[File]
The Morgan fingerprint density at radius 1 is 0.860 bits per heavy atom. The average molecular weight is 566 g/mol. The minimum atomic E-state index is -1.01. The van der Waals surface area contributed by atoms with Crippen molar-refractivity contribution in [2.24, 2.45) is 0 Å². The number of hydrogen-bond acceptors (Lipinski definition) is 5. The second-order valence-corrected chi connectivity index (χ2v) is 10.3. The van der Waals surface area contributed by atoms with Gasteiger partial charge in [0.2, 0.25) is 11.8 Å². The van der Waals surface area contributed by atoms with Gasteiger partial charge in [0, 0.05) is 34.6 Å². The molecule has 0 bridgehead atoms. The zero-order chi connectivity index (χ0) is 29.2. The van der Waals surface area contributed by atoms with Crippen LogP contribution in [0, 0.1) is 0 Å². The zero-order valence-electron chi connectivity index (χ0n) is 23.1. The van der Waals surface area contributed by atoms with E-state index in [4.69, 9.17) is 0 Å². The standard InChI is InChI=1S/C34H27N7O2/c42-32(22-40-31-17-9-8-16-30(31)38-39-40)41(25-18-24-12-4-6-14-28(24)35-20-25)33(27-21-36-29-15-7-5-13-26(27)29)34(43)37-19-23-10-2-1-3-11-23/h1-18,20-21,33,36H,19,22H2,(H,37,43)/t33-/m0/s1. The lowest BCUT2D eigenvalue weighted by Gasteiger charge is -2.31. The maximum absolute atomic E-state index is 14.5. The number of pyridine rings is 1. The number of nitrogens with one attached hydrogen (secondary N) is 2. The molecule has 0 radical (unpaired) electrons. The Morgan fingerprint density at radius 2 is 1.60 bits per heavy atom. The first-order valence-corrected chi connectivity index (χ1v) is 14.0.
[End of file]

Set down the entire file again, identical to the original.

The Morgan fingerprint density at radius 1 is 0.860 bits per heavy atom. The average molecular weight is 566 g/mol. The minimum atomic E-state index is -1.01. The van der Waals surface area contributed by atoms with Crippen molar-refractivity contribution in [2.24, 2.45) is 0 Å². The number of hydrogen-bond acceptors (Lipinski definition) is 5. The second-order valence-corrected chi connectivity index (χ2v) is 10.3. The van der Waals surface area contributed by atoms with Gasteiger partial charge in [0.2, 0.25) is 11.8 Å². The van der Waals surface area contributed by atoms with Gasteiger partial charge in [0, 0.05) is 34.6 Å². The molecule has 0 bridgehead atoms. The zero-order chi connectivity index (χ0) is 29.2. The van der Waals surface area contributed by atoms with Crippen LogP contribution in [0, 0.1) is 0 Å². The zero-order valence-electron chi connectivity index (χ0n) is 23.1. The van der Waals surface area contributed by atoms with E-state index in [4.69, 9.17) is 0 Å². The standard InChI is InChI=1S/C34H27N7O2/c42-32(22-40-31-17-9-8-16-30(31)38-39-40)41(25-18-24-12-4-6-14-28(24)35-20-25)33(27-21-36-29-15-7-5-13-26(27)29)34(43)37-19-23-10-2-1-3-11-23/h1-18,20-21,33,36H,19,22H2,(H,37,43)/t33-/m0/s1. The lowest BCUT2D eigenvalue weighted by Gasteiger charge is -2.31. The maximum absolute atomic E-state index is 14.5. The number of pyridine rings is 1. The number of nitrogens with one attached hydrogen (secondary N) is 2. The molecule has 0 radical (unpaired) electrons. The Morgan fingerprint density at radius 2 is 1.60 bits per heavy atom. The first-order valence-corrected chi connectivity index (χ1v) is 14.0.